A few months back, I published a post about one of my favourite visual metaphors captured from Killswitch Engage’s video for “In Due Time.” While my impressions from that post stand, I like to add the image above to moments that make me happy.
The image was taken from KSE’s latest music video “The Signal Fire” from their track released this month, “Atonement.”
The track features guest vocals from former KSE frontman Howard Jones, who replaced the original and current frontman Jesse Leach (confusing, I know) when Jesse stepped away from the mic for personal reasons prior to the band soaring to popularity in the mid-2000’s metalcore scene.
Howard fronted the band for nine years through it’s early commercial success before departing the band in January 2012, and Jesse returned later that year. While all parties involved remained friendly and supportive of each other’s projects since, this collaboration was a welcomed surprise and I thoroughly appreciate that this is a thing that exists.
I liked this image for two reasons. First, I love that despite the personal reasons for people to decide to end things (see last week), it doesn’t mean there needs to be hard feelings for it. In every interview on the topic, the remaining band members acknowledge that it sucks their friend had to leave, but that they understand and respect the decision, and they are supportive that the departing person leaves because it’s for their own wellbeing to walk away. It’s a very mature reaction to what is likely a very difficult decision.
Second, the fanboy in me loves that despite the changes, it’s a nod to my nostalgic recent-past. I stumbled across the band during the Howard years while I was in undergrad. I once had an opportunity to see the band play in town, but couldn’t justify paying for the ticket, so I didn’t see them. A few years later, Howard departed the band, and I felt that I had missed out on seeing something awesome. Don’t get me wrong, I like Jesse and have enjoyed the subsequent albums the band has released since his return. I have seen the band 7 or 8 times, at one point not missing their tours through Ontario over a 4 year period. Yet, this moment harkens back to many happy memories I had while a student, and seeing them fistbump on camera is a little nod to that idyllic time of my not-so-youthful youth.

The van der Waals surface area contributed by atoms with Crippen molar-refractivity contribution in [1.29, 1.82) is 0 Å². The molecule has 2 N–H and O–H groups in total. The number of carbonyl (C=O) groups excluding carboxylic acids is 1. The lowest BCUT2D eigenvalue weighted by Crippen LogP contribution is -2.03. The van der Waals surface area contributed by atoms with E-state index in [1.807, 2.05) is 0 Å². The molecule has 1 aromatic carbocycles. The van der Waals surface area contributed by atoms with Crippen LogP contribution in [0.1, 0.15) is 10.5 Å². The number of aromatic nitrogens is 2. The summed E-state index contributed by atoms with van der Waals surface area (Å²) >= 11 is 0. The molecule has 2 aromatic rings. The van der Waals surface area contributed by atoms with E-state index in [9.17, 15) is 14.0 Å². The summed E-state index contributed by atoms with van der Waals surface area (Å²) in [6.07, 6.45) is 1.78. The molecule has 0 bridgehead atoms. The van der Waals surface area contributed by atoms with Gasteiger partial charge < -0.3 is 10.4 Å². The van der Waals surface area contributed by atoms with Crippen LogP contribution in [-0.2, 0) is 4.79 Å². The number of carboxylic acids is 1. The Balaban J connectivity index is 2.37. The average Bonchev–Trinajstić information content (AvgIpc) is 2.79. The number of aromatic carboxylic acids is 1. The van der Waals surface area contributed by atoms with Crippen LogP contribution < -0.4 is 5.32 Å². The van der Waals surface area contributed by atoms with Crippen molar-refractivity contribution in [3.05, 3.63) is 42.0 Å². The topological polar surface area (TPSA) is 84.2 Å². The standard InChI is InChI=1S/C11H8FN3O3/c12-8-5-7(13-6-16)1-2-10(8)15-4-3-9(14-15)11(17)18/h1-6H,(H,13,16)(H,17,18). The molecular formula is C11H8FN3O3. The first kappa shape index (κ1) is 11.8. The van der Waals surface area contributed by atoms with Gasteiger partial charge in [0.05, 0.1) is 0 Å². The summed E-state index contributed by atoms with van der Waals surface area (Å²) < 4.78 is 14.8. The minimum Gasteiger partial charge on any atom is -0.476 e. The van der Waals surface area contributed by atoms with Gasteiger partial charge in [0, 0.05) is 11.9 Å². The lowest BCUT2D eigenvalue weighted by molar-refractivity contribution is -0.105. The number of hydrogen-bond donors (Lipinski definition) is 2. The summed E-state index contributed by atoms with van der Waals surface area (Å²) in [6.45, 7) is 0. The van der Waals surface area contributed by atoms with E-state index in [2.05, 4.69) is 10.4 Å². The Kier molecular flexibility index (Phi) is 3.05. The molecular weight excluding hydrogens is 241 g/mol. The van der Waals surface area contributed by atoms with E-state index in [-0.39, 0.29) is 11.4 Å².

A recent SMBC comic discussing how humans tend to revert to emotional baselines got me thinking. Go check it out; it’s humorously astute.
Shortly after the last Game of Thrones episode aired, reports came out that actor Kit Harington checked himself into a wellness centre to work on personal issues. This was later corroborated with behind the scenes footage showing some of his emotional reactions as they filmed the final episodes. Given that the show was one of his first major long-running parts, it’s not unreasonable that he’s experiencing complex thoughts and feelings around the show coming to a close.